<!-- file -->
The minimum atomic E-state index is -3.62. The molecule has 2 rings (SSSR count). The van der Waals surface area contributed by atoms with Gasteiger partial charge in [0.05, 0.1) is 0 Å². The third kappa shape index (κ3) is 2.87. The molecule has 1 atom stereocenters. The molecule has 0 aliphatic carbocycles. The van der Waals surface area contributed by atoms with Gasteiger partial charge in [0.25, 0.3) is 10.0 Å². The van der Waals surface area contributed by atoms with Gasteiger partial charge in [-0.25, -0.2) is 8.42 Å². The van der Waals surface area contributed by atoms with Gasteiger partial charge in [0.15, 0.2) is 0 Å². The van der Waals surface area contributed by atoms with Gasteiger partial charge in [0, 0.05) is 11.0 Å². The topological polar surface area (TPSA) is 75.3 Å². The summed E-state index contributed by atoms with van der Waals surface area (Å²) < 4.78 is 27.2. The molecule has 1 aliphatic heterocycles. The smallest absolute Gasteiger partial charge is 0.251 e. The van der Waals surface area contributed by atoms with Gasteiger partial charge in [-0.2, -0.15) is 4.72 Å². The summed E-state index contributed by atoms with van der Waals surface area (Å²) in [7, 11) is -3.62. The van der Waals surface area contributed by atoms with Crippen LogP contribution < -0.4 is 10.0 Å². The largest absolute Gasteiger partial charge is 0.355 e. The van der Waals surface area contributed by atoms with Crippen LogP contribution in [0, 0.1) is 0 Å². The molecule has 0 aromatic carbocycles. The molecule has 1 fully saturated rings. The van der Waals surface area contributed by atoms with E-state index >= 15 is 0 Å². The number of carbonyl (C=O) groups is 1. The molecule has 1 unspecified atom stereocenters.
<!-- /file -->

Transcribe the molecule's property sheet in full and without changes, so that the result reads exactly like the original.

The minimum atomic E-state index is -3.62. The molecule has 2 rings (SSSR count). The van der Waals surface area contributed by atoms with Gasteiger partial charge in [0.05, 0.1) is 0 Å². The third kappa shape index (κ3) is 2.87. The molecule has 1 atom stereocenters. The molecule has 0 aliphatic carbocycles. The van der Waals surface area contributed by atoms with Gasteiger partial charge in [0.25, 0.3) is 10.0 Å². The van der Waals surface area contributed by atoms with Gasteiger partial charge in [-0.25, -0.2) is 8.42 Å². The van der Waals surface area contributed by atoms with Gasteiger partial charge in [0.15, 0.2) is 0 Å². The van der Waals surface area contributed by atoms with Gasteiger partial charge in [0, 0.05) is 11.0 Å². The topological polar surface area (TPSA) is 75.3 Å². The summed E-state index contributed by atoms with van der Waals surface area (Å²) < 4.78 is 27.2. The molecule has 1 aliphatic heterocycles. The smallest absolute Gasteiger partial charge is 0.251 e. The van der Waals surface area contributed by atoms with Gasteiger partial charge in [-0.2, -0.15) is 4.72 Å². The summed E-state index contributed by atoms with van der Waals surface area (Å²) in [7, 11) is -3.62. The van der Waals surface area contributed by atoms with Crippen LogP contribution < -0.4 is 10.0 Å². The largest absolute Gasteiger partial charge is 0.355 e. The van der Waals surface area contributed by atoms with Crippen LogP contribution in [0, 0.1) is 0 Å². The molecule has 0 aromatic carbocycles. The molecule has 1 fully saturated rings. The van der Waals surface area contributed by atoms with E-state index >= 15 is 0 Å². The number of carbonyl (C=O) groups is 1. The molecule has 1 unspecified atom stereocenters.